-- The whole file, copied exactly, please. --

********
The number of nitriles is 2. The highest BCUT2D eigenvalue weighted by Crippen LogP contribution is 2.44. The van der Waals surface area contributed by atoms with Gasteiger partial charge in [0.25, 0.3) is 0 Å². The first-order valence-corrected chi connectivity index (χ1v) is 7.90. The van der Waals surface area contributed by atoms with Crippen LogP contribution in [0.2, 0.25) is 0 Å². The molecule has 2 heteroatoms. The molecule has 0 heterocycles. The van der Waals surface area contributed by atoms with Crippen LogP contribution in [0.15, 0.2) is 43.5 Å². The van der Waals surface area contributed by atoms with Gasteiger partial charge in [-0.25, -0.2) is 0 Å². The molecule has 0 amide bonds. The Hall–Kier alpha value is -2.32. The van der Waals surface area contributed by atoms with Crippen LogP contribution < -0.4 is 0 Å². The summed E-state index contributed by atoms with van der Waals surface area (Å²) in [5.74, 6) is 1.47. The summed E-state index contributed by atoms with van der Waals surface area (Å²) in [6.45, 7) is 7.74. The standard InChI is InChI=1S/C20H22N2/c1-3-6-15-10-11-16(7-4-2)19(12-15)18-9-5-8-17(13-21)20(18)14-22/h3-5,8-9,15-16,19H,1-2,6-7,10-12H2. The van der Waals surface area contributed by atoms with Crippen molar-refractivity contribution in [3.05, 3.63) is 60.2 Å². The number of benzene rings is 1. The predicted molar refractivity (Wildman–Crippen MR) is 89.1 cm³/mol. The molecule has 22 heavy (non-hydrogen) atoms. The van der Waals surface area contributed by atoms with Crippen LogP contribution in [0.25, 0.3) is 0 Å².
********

The number of nitriles is 2. The highest BCUT2D eigenvalue weighted by Crippen LogP contribution is 2.44. The van der Waals surface area contributed by atoms with Gasteiger partial charge in [0.25, 0.3) is 0 Å². The first-order valence-corrected chi connectivity index (χ1v) is 7.90. The van der Waals surface area contributed by atoms with Crippen LogP contribution in [0.2, 0.25) is 0 Å². The molecule has 2 heteroatoms. The molecule has 0 heterocycles. The van der Waals surface area contributed by atoms with Crippen LogP contribution in [0.15, 0.2) is 43.5 Å². The van der Waals surface area contributed by atoms with Gasteiger partial charge in [-0.25, -0.2) is 0 Å². The molecule has 0 amide bonds. The Hall–Kier alpha value is -2.32. The van der Waals surface area contributed by atoms with Crippen LogP contribution < -0.4 is 0 Å². The summed E-state index contributed by atoms with van der Waals surface area (Å²) in [5.74, 6) is 1.47. The summed E-state index contributed by atoms with van der Waals surface area (Å²) in [6.45, 7) is 7.74. The standard InChI is InChI=1S/C20H22N2/c1-3-6-15-10-11-16(7-4-2)19(12-15)18-9-5-8-17(13-21)20(18)14-22/h3-5,8-9,15-16,19H,1-2,6-7,10-12H2. The van der Waals surface area contributed by atoms with Crippen molar-refractivity contribution in [3.05, 3.63) is 60.2 Å². The number of benzene rings is 1. The predicted molar refractivity (Wildman–Crippen MR) is 89.1 cm³/mol. The molecule has 22 heavy (non-hydrogen) atoms. The van der Waals surface area contributed by atoms with Crippen LogP contribution in [0.25, 0.3) is 0 Å².